Basic Top Tips for back pain ​and behaviour change

MECC Principles

MECC is an INVITATION to the person to find out about back pain prevention

MECC is PERSON-CENTRED: Value their experience. Be sensitive and responsive to their needs. They are the expert on themselves. Only they know what really interests, motivates or is important to them.

Top tips for back pain

1. Exercise

 If you have back pain, a gradual return to exercise and general  activity  is very helpful in managing and recovering from back pain. Regular exercises may also help to prevent the back pain from returning.

Try not to rest in bed. Bed rest is bad for backs, being active even though it may be uncomfortable is  better 

2. HURT doesn’t usually equal HARM

 Sometimes people fear that the pain they feel means that there is damage to the back. They may also fear that exercise is damaging.

Pain doesn’t usually equal harm. Most people will recover from back pain fairly quickly although the length of time it takes can vary from person to person and sometimes back pain can be  recurrent

Either way, Keeping active is the best option. When you are physically active, experiencing initial soreness is common. It is important to keep active even so, and to remain active once the back pain has gone to prevent a re-occurrence

Motion is lotion.

Movement is medicine.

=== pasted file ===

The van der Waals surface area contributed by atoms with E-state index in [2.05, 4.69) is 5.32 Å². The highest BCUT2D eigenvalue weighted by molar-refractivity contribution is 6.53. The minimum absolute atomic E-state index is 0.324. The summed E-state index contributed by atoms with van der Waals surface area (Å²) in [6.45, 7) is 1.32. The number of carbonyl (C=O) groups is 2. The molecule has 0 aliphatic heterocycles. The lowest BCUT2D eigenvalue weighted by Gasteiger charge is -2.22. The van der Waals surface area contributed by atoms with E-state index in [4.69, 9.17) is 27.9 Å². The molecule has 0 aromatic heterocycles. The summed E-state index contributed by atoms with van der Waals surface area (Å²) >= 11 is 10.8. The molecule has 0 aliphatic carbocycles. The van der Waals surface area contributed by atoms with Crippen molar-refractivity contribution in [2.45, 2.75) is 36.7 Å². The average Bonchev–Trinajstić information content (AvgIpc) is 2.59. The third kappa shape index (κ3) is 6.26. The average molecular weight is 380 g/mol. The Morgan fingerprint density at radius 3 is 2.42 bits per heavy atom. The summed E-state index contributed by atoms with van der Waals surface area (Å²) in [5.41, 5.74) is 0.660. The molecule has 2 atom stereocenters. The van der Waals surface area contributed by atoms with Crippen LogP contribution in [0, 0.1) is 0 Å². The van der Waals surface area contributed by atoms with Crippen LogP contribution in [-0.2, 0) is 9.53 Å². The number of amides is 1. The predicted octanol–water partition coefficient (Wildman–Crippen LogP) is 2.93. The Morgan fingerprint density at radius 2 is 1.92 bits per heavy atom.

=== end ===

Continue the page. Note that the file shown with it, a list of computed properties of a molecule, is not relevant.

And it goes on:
3. Take a simple painkiller

It is best to take a painkiller on a regular basis rather than now and again. This will help you to continue with your day-to-day activities more comfortably. Ask your pharmacist for advice on which painkiller to take. 

 

Behaviour change tips

Changing the incidence of any behaviour of an individual or population involves changing one or more of the following: capability, opportunity and motivation, relating to the behaviour itself or to behaviours that compete or support it (Michie et al. The Behaviour Change Wheel . 2014).

 

This is the COM-B Model of behaviour change:

Capability: The physical strength, knowledge, skills etc needed to perform the behaviour; the ability to overcome barriers to performance. Are there prompts or reminders to change? What would help the person feel more capable of making some small steps to change? What are their barriers to change and what will help them to overcome those barriers?

e.g. would you like some information about how doing some simple things every day to keep active can help reduce your risk of back problems?

Opportunity: There must be the opportunity for the behaviour to occur eg it is accessible? affordable? sufficient time to do it?  are there prompts to do it?

e.g. Did you know there is lots of free information on the Change4Life website?

Motivation: The person must be more highly motivated to do the behaviour at the relevant time than not to do the behaviour, or to engage in some competing behaviour.  Do they see the importance of back health? Can they imagine some of the benefits of making some changes?

e.g. If you keep active then you will be able to manage your back pain more effectively. If you had less back pain what sort of benefits would that bring you?

Think about COM-B in every conversation. What can you say to help the person feel more capable of change, feel more motivated to change, and to have the opportunity to change?